The EPR™ reactor design follows the “defense in depth” principle, which entails imagining all possible threats to ensure the integrity of the plant’s protective barriers and to confine the consequences of an unlikely accident inside the fence of the nuclear plant.

List of credible events ranked according to their probability of occurrence in the Design Basis conditions

  • normal operation (e.g. Plant start up, Plant shut down, Plant house load…),
  • anticipated operational occurrences (e.g. Loss of offsite power, Loss of main feedwater…), 
  • infrequent accidents (e.g. Steam generator tube rupture, Small break loss of coolant accident…),
  • limiting accidents (e.g. Large break loss of coolant accident, Main steam line break…),

The Design extension conditions extend the range of postulated accidents showing the robustness of the design.


EPR reactor: safety robustness (3D animation)

AREVA's EPR reactor satisfies the most stringent safety standards. This means: An EPR unit would remain intact even in the event of an extreme impact. This animation demonstrates how the robustness of the EPR safety concept is ensured.

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Core meltdown


In the unlikely event of a core meltdown, the molten core would be passively collected, retained and cooled in a specially designed area inside the reactor containment building, with water coming from an in-containment storage tank after spreading.

Even in an extreme situation, the accident would be confined within the reactor containment building.

Did you know?

The EPR™ reactor is one of the few reactors in the world to include a corium spreading area, capable of containing and cooling molten core before it reaches the building’s foundations.

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Hydrogen risk mitigation


Several EPR™ reactors features help mitigate risks incurred in the case of hydrogen production, resulting from a severe accident and fuel damage: the specific design of the containment and the large volume of the reactor building would bring about some passive dilution of the hydrogen and prevents any hydrogen detonation in the reactor building.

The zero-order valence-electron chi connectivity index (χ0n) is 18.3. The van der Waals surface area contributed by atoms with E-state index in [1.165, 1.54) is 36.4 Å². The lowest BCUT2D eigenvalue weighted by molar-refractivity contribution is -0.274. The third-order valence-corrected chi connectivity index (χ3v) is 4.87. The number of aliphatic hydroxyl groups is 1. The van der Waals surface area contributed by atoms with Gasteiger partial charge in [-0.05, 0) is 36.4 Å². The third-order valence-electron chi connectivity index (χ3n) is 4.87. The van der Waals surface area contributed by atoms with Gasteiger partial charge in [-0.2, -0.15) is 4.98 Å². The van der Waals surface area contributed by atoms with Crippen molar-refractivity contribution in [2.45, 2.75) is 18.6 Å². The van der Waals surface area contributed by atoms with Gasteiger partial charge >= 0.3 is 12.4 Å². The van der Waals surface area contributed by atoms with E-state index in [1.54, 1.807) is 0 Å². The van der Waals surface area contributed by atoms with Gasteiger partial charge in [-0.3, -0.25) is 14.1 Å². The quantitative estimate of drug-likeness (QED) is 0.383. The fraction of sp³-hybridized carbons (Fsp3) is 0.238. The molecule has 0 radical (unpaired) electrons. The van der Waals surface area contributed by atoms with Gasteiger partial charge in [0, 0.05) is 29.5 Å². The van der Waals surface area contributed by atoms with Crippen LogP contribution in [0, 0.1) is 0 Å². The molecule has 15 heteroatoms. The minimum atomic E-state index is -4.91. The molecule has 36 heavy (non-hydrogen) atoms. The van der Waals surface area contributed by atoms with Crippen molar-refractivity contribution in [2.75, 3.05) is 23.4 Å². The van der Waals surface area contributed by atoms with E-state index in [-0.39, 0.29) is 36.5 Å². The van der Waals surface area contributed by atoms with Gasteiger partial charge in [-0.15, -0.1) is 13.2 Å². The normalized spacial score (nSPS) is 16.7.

The containment also includes passive catalytic hydrogen recombiners, which prevent the accumulation of hydrogen gas and the associated risk of its combustion.

The pre-stressed concrete inner-shell of the containment is designed to withstand pressures that could result from the combustion of hydrogen releases.

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Radiological external releases


The confinement of the EPR™ reactor has been designed to reduce radiological consequences to neighbouring populations thanks to:

  • a robust design avoiding radioactive releases in the most likely normal and accidental situations
  • a metal liner which prevents any radioactive material from escaping,
  • an annular space between the double concrete shell of the reactor where all gaseous waste are kept under control.
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Malevolent acts


Protection against intentionally malevolent acts, including the possibility of a large commercial airplane crashing into the site is reinforced by use of a strong double-walled concrete shell implemented to shelter the EPR™ reactor.

The EPR™ reactor building, as well as two of the four safeguards buildings, the spent fuel pool within the fuel building, is protected by:

  • The outer shell provides enough strength to absorb the impact of such a crash. It is made of reinforced concrete. It protects all sensitive areas, including the reactor building, the fuel building and two out of four safeguard buildings.The external wall is 1.30 meters thick.
  • The inner shell made of pre-stressed concrete which is covered on its inside side with a thick metallic liner. It is no less than 1.3 meters thick

In addition, to prevent radiological releases, the EPR reactor building is equipped with:

  • An annulus space between the walls which is 1.8 meters wide.

Inside the plant, full separation of each safety train into a specific building improves protection against forced intrusion, as well as against the risks of fire or flood.

The EPR reactor building is protected by:
  • A thick outer shell made of reinforced concrete. The external wall is 1.8 meters thick
  • A thick inner shell made of pre-stressed concrete. The inner shell is internally covered with a leaktight metallic liner. And the inner wall is no less than 1.3 meters thick
  • The annulus space between the walls is 1.8 meters wide.
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The EPR™ reactor plant stands on a single 6-meter thick reinforced concrete basemat, helping it to withstand severe earthquakes.

Buildings are also more resistant to earth tremors, thanks to their minimized height. Finally, the heaviest components of the plant, such as the water tanks, are installed at the lowest possible level for safety.

EPR™ Reactor - Robustness to Extreme Hazards